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The control of ion movements in human red blood cells.

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posted on 19.11.2015, 08:43 by David. Cotterrell
The thesis describes studies on the control of ion movements across membranes of human red blood cells. The first part deals with whether active and passive movements of sodium and potassium are influenced by changing the potential difference (p.d.) across the membrane. Replacement of external chloride with non-penetrating anions changed the chloride gradient and, as chloride was passively distributed, the p.d. was calculated. With low external chloride the intracellular chloride concentration was greater than that outside, indicating reversal of the sign of the membrane potential from -9 to +30 mV. Ouabain-sensitive (pump) sodium and potassium fluxes were little affected. Potassium efflux and ouabain-insensitive sodium efflux were increased ten- and three-fold respectively, whilst ouabain-insensitive potassium influx was halved and sodium influx unaffected. Thus, the main effect of reversing the chloride gradient was a marked increase in passive outward movements of sodium and potassium ions. Part Two describes a study of chemical reactions of the sodium pump enzyme in relation to the regulation of active sodium and potassium movements. The main aspect was to see whether p-nitrophenylphosphate (pNPP) hydrolysis by human red blood cells, ghosts and fragmented membranes was mediated by the sodium pump. In cells, pNPP uptake was inversely proportional to external chloride and the uptake mechanism was similar to that for inorganic phosphate. Hydrolysis of pNPP by both cells and ghosts was insensitive to external potassium and ouabain. Hydrolysis by fragmented membranes was partly sensitive to potassium and ouabain. The main finding was that there was a marked decrease in enzymic activity on raising the ionic strength of the medium, whereas there was no effect on ATPase activity. It is this effect, as well as the presence of a large amount of intracellular phosphatase, which accounts for the absence of a ouabain-sensitive component of pNPP hydrolysis when cells or ghosts are incubated in physiological electrolyte media.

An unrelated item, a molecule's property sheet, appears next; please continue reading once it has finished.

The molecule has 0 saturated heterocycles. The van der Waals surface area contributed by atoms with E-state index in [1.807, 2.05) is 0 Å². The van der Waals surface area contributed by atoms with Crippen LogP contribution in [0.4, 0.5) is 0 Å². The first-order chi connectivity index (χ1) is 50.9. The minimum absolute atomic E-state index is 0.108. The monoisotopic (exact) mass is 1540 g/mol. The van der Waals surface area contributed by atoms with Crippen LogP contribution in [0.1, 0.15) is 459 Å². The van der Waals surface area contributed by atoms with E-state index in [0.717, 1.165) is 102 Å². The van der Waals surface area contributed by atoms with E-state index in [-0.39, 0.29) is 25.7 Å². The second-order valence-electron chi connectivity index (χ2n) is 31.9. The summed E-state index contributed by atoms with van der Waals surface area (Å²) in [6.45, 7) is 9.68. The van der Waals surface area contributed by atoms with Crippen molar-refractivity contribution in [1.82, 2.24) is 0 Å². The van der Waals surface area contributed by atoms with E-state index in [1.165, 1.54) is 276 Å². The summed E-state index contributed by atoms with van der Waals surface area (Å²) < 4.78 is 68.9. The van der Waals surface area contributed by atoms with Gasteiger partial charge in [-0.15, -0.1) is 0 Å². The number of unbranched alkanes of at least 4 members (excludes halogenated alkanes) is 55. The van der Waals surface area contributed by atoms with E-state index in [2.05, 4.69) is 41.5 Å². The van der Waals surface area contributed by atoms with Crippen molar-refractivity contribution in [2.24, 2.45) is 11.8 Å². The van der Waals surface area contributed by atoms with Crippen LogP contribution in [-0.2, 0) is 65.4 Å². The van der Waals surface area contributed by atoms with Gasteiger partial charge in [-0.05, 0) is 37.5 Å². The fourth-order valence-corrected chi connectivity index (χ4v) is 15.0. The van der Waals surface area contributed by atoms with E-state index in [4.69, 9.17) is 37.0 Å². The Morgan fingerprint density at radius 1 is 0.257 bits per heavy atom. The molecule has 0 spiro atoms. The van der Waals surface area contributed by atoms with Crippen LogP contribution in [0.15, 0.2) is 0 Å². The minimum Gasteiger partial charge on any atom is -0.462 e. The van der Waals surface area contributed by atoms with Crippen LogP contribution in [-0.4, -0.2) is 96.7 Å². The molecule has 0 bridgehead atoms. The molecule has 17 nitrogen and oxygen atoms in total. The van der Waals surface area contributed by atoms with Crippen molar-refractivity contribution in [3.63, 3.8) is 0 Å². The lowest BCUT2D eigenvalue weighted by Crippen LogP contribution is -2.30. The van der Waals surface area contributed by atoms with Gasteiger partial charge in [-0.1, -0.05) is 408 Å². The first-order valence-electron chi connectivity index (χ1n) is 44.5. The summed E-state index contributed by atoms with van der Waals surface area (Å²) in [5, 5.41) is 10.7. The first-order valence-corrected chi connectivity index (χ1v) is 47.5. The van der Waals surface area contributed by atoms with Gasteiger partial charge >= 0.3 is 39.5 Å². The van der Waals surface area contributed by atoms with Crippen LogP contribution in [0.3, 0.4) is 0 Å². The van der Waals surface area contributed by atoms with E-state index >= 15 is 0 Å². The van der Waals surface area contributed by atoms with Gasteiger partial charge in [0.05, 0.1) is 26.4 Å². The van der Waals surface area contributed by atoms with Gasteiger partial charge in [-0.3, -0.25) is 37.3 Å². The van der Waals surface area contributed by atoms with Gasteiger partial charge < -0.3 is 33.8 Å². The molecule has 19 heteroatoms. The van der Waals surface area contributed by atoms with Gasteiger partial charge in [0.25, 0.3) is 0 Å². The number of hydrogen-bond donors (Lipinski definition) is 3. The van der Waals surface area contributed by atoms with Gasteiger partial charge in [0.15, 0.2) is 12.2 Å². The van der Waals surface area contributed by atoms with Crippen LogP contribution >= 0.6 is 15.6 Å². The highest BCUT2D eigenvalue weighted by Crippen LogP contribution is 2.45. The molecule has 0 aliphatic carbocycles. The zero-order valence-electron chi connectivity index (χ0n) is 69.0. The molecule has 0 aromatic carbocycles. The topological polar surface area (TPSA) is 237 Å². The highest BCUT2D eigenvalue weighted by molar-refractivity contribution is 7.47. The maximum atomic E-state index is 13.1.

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Cell Physiology and Pharmacology

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University of Leicester

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